Established authors from mid-listers to the ranks of NY Times bestsellers are increasingly mulling over a tough question: do I re-up with a big-six legacy publisher for a multi-book deal (assuming one was offered) or sign a one-off with a big-six to publish an E-Original or do I take control and launch an E-Original on my own? I’m so confused… and where’s my drink?
Why the ruminations? Well,… even rising mid-list authors are seeing advances dropping and the number of titles per contract falling –while other terms remain flat or slide even further in the publisher’s favor. Thus, basic market forces are causing some authors to consider E-Originals. Those who have been paying attention have known this for a lonnnng time.
In a recent blog post my industry colleague and kindred spirit Richard Curtis pointed out the challenges facing the big six publishers in this area. I agree with what he had to say.
Let me elaborate and do the math… suppose a mid-list author is offered a $10,000 advance for an e-Original by a big-six publisher. After much wrangling, the author accepts the deal despite feeling like Ned Beatty squealing like a pig in the movie Deliverance. Important note: you never ever want to be Ned Beatty. Anyway, the author collected the advance, delivered the manuscript and waited a year for the first statement. It arrived along with a check for $2.61 (rough estimate) which included the usual set of nefarious deductions.
Alternatively, suppose the author publishes an E-Original (full-length novel at 120,000 words) at let’s say, $7.99 retail, and earns approx. $4.00 net per eBook copy sold from a digital publisher. At sales of only 2,500 books, the author will earn approx. $10,000 – which is the advance and the party has only just begun! Assuming the author is at least midlist and regularly attends to their audience, these numbers are not difficult to attain.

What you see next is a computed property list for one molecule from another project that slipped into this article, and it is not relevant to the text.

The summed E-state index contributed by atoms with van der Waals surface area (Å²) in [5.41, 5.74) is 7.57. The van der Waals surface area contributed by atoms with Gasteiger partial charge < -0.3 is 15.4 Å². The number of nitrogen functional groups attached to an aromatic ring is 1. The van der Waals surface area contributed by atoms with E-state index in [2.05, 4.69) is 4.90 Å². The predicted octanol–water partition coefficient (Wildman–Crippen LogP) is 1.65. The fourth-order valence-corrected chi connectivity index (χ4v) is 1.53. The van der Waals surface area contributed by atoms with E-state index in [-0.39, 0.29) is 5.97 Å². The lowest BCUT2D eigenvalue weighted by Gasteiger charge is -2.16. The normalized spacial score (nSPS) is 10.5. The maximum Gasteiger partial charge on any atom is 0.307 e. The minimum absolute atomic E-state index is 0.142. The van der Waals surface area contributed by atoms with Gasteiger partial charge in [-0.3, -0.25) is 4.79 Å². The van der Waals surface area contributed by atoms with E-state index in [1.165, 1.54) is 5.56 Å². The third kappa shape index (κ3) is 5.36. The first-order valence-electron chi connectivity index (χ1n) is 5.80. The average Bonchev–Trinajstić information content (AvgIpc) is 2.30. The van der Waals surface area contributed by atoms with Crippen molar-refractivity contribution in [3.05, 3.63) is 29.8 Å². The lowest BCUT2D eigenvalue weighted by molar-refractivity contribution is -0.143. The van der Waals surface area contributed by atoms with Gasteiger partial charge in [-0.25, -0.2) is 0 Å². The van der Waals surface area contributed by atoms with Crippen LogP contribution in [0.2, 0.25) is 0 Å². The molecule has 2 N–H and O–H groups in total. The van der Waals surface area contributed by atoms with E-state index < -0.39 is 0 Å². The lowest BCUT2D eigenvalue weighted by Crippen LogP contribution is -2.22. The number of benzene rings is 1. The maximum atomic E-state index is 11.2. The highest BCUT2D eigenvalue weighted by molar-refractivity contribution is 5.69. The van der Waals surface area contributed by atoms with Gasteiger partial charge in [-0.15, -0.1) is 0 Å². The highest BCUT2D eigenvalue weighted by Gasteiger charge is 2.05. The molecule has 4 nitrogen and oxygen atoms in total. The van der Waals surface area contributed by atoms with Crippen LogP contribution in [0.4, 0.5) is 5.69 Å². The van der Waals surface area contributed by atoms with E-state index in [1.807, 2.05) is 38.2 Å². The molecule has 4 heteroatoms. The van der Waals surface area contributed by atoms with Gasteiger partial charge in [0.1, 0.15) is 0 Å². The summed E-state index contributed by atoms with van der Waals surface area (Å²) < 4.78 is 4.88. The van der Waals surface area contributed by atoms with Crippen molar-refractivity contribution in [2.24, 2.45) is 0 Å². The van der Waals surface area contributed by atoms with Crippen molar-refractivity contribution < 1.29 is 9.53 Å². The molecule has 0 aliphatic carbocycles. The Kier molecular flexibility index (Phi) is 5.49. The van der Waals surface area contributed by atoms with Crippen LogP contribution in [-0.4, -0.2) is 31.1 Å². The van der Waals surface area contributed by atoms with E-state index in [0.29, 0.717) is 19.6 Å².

We can talk all day about math, and it’s a good exercise, but to me there is a much greater question: control of the author’s content IP. A digital publisher (full disclosure: I am CEO of PDP) can provide a better royalty (PDP gives 75% to the author and pays monthly), better term (PDP gives 3 to 5 years vs. a life of copyright) and allows the author to keep my ancillary rights such as Audio, TV and Film (be sure you keep those gems). Content is where the value is – publishers are not purchased for their teams. An author with a reasonable level of success that controls his or her IP for the long term will be in a much better position.
So, to me, the answer to the question “To E or Not To E” is not as much about E-Originals alone as it is about the authors deciding to take in control of their content library and demand better business terms along the way.
Don’t be Ned Beatty.